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*December 13, 2006 *– We all have improperly focused photos that we wish we could fix. Instead of merely hoping to turn back time, photographers can look to Stanford University research to help readjust focusing post-capture. Recent Stanford PhD graduate and project researcher Ren Ng will present, today, a plenoptic camera, also called the 4D light field camera or Digital Lens, at a Camera Owners of the Bay Area (COBA) meeting in San Francisco. The prototype plenoptic camera and software can change depth of field on a digital image after exposure.
Announced in October 2005, the plenoptic camera prototype quickly grabbed the attention of photographers, technophiles, and industry insiders. Since then, the 4D light field technology has been getting increasingly closer to becoming commercialized for everyday use.
The plenoptic camera is based on the work done by Massachusetts Institute of Technology (MIT) researchers John Wang and Edward Adelson in 1992. The new prototype consists of a 16-megapixel Contax 645 camera with added multiple microlenses in between the photo sensor and the main lens, thus turning a standard camera into a light field camera.The added microlens array measures light distribution on each ray of light, which is information that is normally lost on traditional cameras.By collecting that vital information through custom post-production software, the Stanford researchers were able to compute sharpness at different focal lengths.
Researchers could then extract a different pixel from the microlens image to change the point of view of the observer across the aperture plane, that is, altering the focal length of the "synthetic image," according to a 2005 abstract "Light Field Photography with a Hand-Held Plenoptic Camera" by Ren Ng, Mathieu Bredif, Gene Duval, Marc Levoy, Mark Horowitz, and Pat Hanrahan.The new plenoptic camera can essentially turn a 2D photo into 4D.
What the research could do varies from everyday photography to larger scientific applications.The portable 4D camera may be particularly useful for photographers, giving them more flexibility before and after capture.A photographer could extend depth of field without reducing aperture.For example, if a user shot at the wide aperture f/4 to keep exposure time short and keep noise low, the user is usually left with an image with shallow depth of field, that is, a partially focused photo.With the new technology, the photographer could shoot at f/4 but still have an image that looks like it was shot at f/22 with all parts in focus.
"The result is a way of decoupling the traditional trade-off in photography between aperture size and depth of field," stated the abstract. Photographers may no longer need to be restricted by the delicate balance between the two.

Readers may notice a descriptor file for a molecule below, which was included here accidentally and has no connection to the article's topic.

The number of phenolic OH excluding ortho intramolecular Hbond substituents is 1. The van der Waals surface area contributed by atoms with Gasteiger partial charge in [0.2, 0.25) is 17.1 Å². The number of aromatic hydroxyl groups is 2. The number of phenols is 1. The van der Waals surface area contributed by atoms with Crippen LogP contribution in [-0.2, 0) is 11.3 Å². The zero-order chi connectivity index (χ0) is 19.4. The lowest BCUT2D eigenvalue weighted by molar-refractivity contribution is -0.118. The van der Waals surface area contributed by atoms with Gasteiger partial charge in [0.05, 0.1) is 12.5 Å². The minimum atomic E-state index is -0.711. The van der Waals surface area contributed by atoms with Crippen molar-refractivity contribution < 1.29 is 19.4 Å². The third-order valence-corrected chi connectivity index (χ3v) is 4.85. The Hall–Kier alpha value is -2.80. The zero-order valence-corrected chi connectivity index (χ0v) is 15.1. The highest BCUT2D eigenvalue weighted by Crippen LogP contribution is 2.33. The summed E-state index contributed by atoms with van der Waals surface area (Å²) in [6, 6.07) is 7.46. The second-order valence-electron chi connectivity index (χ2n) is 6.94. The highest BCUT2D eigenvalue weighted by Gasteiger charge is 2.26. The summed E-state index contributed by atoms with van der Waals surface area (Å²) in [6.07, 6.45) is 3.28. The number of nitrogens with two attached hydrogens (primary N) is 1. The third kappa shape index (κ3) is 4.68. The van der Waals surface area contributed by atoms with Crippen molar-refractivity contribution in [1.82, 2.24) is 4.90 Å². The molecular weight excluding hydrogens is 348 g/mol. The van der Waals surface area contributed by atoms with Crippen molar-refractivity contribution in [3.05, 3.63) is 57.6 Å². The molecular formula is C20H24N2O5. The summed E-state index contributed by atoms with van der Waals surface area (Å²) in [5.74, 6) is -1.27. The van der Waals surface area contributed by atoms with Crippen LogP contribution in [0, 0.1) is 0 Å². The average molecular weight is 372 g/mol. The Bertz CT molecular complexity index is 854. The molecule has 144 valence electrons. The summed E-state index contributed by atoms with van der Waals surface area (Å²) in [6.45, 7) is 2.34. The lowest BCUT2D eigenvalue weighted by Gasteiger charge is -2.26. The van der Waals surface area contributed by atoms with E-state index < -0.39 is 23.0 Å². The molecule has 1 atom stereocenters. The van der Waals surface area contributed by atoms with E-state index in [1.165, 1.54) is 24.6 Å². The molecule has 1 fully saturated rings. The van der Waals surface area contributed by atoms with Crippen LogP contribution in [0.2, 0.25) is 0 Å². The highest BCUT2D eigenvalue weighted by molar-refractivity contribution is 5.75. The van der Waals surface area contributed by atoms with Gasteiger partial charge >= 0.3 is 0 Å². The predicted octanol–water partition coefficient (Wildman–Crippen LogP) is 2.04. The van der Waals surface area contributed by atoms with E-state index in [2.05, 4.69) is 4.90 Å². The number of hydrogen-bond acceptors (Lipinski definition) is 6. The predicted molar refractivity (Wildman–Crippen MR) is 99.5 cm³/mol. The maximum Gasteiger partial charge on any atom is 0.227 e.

Another advantage of the digital refocusing technology is that it could improve image quality rather than simply increasing megapixel count. "Conventional cameras have already reached the limits of useful resolution for many common applications," stated the abstract. Since resolution in this case is relative to the size of the microlens and not megapixel count, the plenoptic camera could finally end the manufacturer megapixel war with a new innovation.
The 4D camera and software could also function as a money-saver.Photographers could buy less expensive, slower lenses and then correct poorly focused images after the fact.
Online sharers could enjoy interactive photo albums.Sports photographers and security cameras could produce images shot in low light with more focal lengths.Medical researchers and scientists could extract more information from live subjects where depth of field is particularly shallow, stated the abstract.
Best of all, digital refocusing technology only requires a "simple optical modification to existing digital cameras," according to the abstract."To the photographer, the plenoptic camera operates exactly like an ordinary hand-held camera.' The 4D light field camera needs only internal alterations to the 2D photo sensor with no changes necessary to exterior bodies, which is a benefit for photographers who are accustomed to the design of their cameras.
The Stanford researchers tested the 4D light field technology on hundreds of light field photos including portraiture, action, and macro close-up shots.The final resolution of the images was 300 x 300 pixels, which is equal to the microlens array, although Ren Ng notes on a Stanford website that the final output images were with the prototype only.The resolution could be changed relative to the microlens.
Light field photography is already in the process of being commercialized by Refocus Imaging, Inc., a company headed by Ren Ng, which will market the new technology. More information on Refocus Imaging can be found at http://www.refocusimaging.com/.